Now we have explained a bit about the history of cotton and its different types, we’d like to tell you how the fibre is processed and explain the different steps that lead to the creation of shirt fabrics. Cotton is the most commonly used fabric in shirt making and the subject of this and the following article will be how it is processed.
Cotton fibres are taken from the seed pods (bolls). After picking comes the first stage in the process from fibre to threads, which are then used to make the shirt fabrics.
This stage begins with the opening of the bales: taking care not to break the fibres, the cotton is prepared for ginning, to clean any impurities from the flocks.
Now the flocks are ready to be carded, which is the stage that sets the yarn count for the fabric (the thickness of the thread). The first semi-manufactured product is created, the ribbon, which is then cleaned of short fibres and impurities, so that only the longer, even and silky fibres are selected.
The next step is stretching: the ribbon is gradually refined to create the yarn, pulling it as much as necessary and twisting the fibres on themselves.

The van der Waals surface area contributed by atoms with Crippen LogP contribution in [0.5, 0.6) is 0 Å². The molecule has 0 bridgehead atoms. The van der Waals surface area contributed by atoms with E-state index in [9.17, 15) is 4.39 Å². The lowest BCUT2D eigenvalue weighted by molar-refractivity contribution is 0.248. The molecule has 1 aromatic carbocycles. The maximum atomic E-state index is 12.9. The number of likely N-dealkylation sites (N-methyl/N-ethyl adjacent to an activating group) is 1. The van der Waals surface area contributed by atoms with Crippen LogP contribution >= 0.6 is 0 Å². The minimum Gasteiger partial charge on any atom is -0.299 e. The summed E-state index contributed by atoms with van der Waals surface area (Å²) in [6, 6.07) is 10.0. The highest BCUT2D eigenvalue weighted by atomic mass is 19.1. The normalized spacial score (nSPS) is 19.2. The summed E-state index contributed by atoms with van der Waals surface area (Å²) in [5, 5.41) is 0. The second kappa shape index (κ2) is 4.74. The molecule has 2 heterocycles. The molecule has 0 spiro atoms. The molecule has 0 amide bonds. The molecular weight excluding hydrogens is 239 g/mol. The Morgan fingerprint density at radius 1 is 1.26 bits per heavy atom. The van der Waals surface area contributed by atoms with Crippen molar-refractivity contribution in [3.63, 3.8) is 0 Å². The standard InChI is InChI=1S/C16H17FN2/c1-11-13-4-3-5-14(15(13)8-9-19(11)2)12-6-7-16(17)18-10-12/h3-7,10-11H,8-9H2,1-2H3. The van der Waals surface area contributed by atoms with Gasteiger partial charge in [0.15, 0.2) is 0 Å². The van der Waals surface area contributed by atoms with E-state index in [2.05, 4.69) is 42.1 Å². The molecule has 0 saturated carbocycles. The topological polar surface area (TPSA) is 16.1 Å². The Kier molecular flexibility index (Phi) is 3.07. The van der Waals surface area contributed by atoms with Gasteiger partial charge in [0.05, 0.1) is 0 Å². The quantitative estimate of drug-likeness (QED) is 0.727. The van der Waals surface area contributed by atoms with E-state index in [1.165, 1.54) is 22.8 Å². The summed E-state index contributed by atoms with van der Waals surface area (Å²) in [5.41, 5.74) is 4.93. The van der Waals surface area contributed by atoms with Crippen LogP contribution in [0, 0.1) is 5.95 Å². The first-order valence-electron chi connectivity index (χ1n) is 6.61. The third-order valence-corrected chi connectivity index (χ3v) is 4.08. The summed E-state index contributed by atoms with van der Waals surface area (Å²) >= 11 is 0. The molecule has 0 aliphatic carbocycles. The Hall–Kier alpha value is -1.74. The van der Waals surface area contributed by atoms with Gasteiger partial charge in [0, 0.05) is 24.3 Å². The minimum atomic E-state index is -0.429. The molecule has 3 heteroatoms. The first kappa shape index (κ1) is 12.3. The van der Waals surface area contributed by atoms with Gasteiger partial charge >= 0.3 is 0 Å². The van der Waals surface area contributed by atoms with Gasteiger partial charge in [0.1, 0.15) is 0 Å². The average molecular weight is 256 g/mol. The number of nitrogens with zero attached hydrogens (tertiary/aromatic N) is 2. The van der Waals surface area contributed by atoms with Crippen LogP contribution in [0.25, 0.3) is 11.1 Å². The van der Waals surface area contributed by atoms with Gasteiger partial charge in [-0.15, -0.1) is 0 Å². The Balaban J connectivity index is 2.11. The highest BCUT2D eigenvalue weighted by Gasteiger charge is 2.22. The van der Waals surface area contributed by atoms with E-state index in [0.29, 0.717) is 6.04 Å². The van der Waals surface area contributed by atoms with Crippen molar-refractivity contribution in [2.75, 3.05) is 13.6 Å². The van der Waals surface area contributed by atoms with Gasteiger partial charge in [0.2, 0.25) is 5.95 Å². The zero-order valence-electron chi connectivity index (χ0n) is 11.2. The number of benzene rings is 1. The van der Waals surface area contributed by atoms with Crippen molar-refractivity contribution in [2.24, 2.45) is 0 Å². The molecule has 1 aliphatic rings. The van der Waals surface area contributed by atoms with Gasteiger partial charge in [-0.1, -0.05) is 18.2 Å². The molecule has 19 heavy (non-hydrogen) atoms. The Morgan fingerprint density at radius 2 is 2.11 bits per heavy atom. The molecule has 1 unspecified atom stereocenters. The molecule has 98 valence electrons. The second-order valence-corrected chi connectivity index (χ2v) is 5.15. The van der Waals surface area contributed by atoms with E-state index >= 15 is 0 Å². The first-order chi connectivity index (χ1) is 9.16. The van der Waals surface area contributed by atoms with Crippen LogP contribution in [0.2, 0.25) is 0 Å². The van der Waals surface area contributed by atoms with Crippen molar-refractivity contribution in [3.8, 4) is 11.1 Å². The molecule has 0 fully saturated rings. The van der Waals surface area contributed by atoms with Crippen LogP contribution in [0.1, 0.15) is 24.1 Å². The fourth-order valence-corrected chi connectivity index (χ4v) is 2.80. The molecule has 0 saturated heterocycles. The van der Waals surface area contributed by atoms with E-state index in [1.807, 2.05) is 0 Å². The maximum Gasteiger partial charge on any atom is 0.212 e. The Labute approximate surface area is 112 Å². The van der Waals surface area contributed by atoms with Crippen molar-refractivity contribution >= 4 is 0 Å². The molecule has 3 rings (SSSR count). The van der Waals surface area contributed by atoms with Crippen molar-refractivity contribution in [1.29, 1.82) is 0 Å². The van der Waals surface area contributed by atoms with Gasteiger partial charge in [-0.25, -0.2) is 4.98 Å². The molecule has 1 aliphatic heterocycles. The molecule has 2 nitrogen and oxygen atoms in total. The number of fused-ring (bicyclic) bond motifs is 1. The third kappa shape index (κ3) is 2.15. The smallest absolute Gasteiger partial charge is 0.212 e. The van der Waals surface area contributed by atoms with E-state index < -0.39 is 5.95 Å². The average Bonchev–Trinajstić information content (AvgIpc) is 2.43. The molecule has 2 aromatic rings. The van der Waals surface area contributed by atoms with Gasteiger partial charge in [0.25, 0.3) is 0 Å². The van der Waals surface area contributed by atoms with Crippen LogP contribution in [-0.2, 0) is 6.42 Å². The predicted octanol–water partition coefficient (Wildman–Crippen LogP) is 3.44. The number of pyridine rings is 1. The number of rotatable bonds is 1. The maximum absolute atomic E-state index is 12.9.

Before passing on to the next stage the yarn is inspected. It can only continue in the process if it passes specific tests, such as torsion or resistance.
At this stage, the unfinished yarn is transformed into a coloured thread. After a treatment process that eliminates the intrinsic impurities in the fibre, the dyeing process is ready to begin. The yarn is treated with different products to improve its absorbency, ensure even colour results and trigger certain chemical processes.
The next step is then washing and oxidation, which eliminate any excess dye not absorbed by the fibre and ensure that the absorbed colour is not water soluble.
Lastly, the spools are dried by centrifugation that eliminates part of the water absorbed during the dyeing process, and by radiofrequency, which helps the fibre to reach the correct percentage of moisture.
This stage also concludes with an inspection process involving various tests, such as colour fastness over time.
In the next post, we will be talking about two more stages. The processes involved in making cotton shirt fabric do not end here. There are many more stages involved in the creation of a top-quality product.
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